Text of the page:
The fact is many questions submitted and eventually selected for Q&A do not conform to the “prompts” at all. Sometimes a topic that is in the news headlines of that week – which we witnessed with the coal seam gas furor around Gunnedah – did not even spark a question for the program, until a fortnight after the event hit the newspapers.
According to the Q&A producers, audiences will often take a little while to “cotton on to” an issue that professionals in the news business believe is a certainty to be raised immediately.
Looking through the 23 episodes we noticed that overseas guests are often excused from answering a question that focused on a specific Australian political topic. For example, American anti-poverty campaigner, Linda Tirado and Cosmologist Lawrence Krauss on separate occasions avoided questions about indigenous Australians and other topics, musician and film-maker Michael Franti had no comments about higher education reform or so-called “black armband” history, while “mortician to the stars”, Caitlin Doughty, wasn’t brought into discussion on a total of five separate questions.
We have emphasised this point because, in our view, the term “featured topics for discussion” does not really have application to most Q&A programs.
Topics are not chosen but rather they emerge as a consequence of the questions accepted for broadcast. We prefer, therefore, to deal more fully with the matters raised in this term of reference in Section 5, Questions.
The exception to the general rule that panelists and questions define the program rather than topics is the category of Special Programs.
There were six Special Programs in the first six months of 2015. Five of those were defined by a clear, if broad, topic8.
Of those five programs four were prompted by topicality of issues, events or anniversaries9 and one appeared to be a discretionary choice made by the Q&A producers10.
We believe the selection of topics for Special programs was appropriate.
The Special not defined by a topic was the Sydney Writers Festival program of May 18.
Domestic Violence February 23, Budget May 25, Magna Carta June 15 and Gay Rights June 18.
Feminism March 9.
Was the composition of the panels such that over the course of the period assessed, Q&A met its obligations under Section 4 (particularly including the obligation to present a diversity of perspectives over time as outlined in standard 4.2, and to not unduly favour one perspective over another as outlined in standard 4.5)? In your view, does the method currently used to identify panelists work well, or do you believe there might be ways to improve selection processes?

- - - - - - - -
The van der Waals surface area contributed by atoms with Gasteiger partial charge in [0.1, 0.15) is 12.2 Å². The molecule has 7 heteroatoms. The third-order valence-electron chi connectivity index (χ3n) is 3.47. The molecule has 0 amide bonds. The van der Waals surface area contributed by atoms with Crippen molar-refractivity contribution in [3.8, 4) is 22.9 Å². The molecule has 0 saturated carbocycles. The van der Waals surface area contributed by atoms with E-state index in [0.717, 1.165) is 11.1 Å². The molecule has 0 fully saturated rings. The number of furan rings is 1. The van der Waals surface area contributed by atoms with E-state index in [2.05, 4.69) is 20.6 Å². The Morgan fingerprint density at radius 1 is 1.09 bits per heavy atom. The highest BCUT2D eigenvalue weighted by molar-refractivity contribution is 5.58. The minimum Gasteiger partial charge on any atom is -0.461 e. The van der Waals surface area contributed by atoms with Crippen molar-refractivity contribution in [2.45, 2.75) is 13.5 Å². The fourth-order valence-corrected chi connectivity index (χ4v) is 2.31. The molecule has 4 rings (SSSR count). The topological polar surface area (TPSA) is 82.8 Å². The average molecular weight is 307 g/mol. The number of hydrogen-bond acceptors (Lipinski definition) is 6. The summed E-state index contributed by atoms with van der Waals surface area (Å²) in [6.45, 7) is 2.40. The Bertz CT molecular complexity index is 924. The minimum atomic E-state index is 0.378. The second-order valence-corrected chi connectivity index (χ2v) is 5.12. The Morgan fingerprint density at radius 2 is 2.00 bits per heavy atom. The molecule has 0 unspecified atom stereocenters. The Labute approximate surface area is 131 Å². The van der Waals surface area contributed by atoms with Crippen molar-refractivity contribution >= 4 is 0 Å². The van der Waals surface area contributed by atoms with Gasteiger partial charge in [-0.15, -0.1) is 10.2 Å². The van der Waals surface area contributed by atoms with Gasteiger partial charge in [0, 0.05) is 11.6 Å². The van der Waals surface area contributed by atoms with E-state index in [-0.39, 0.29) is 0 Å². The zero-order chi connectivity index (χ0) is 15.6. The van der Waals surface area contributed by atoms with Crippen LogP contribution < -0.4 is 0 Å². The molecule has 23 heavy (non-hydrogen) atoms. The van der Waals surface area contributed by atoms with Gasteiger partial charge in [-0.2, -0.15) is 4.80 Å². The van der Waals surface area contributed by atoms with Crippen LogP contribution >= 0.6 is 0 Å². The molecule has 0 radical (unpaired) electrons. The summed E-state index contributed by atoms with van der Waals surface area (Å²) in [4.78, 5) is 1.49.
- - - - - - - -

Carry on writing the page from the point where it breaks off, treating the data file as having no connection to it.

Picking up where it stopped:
It is difficult to overstate the importance of panel selection. As indicated previously this is where the genesis of each episode occurs. It is the identity of the panelists that largely drives the nature of the questions asked and topics discussed, not the other way round.
Finding capable panelists is not easy. Many candidates might qualify on grounds of intellect, experience and clarity of opinion. But even those attributes do not guarantee his/her ability to function effectively beneath bright lights, in front of a live studio audience and surrounded by combative and articulate protagonists.
Panelists have to be able to perform in the most difficult of environments. Even seasoned politicians, blooded in the parliamentary arena of Question Time, cannot be assumed to have what it takes to be an effective contributor to Q&A.
It’s also high risk for the panelists. They have no advance notice of the questions to be asked of them; they could face the most unexpected and confronting interrogation from the audience, moderator and other panelists.
It’s not surprising that many possible candidates are unwilling to entertain the idea of joining a panel.
Q&A Review Final Report We understand the business community in particular is reluctant to appear, judging the risks far outweigh any possible benefits. While acknowledging this reluctance, we strongly believe that Q&A should renew its campaign to enlist key panellists from the business sector. The absence of leading businessmen and women leaves a significant hole in Q&A’s landscape.
Against that background it is apparent that the producers of Q&A achieve an excellent hit rate in assembling each week the varied talent essential to the program’s ability to inform and entertain. The evidence of their success lies in the very strong viewing audience that tunes in each week.
But we have identified some areas where we believe Q&A could improve its performance. Two of those, gender balance and location, are part of our key recommendations and relate to more than just panel selection.
Other conclusions are specific to this process.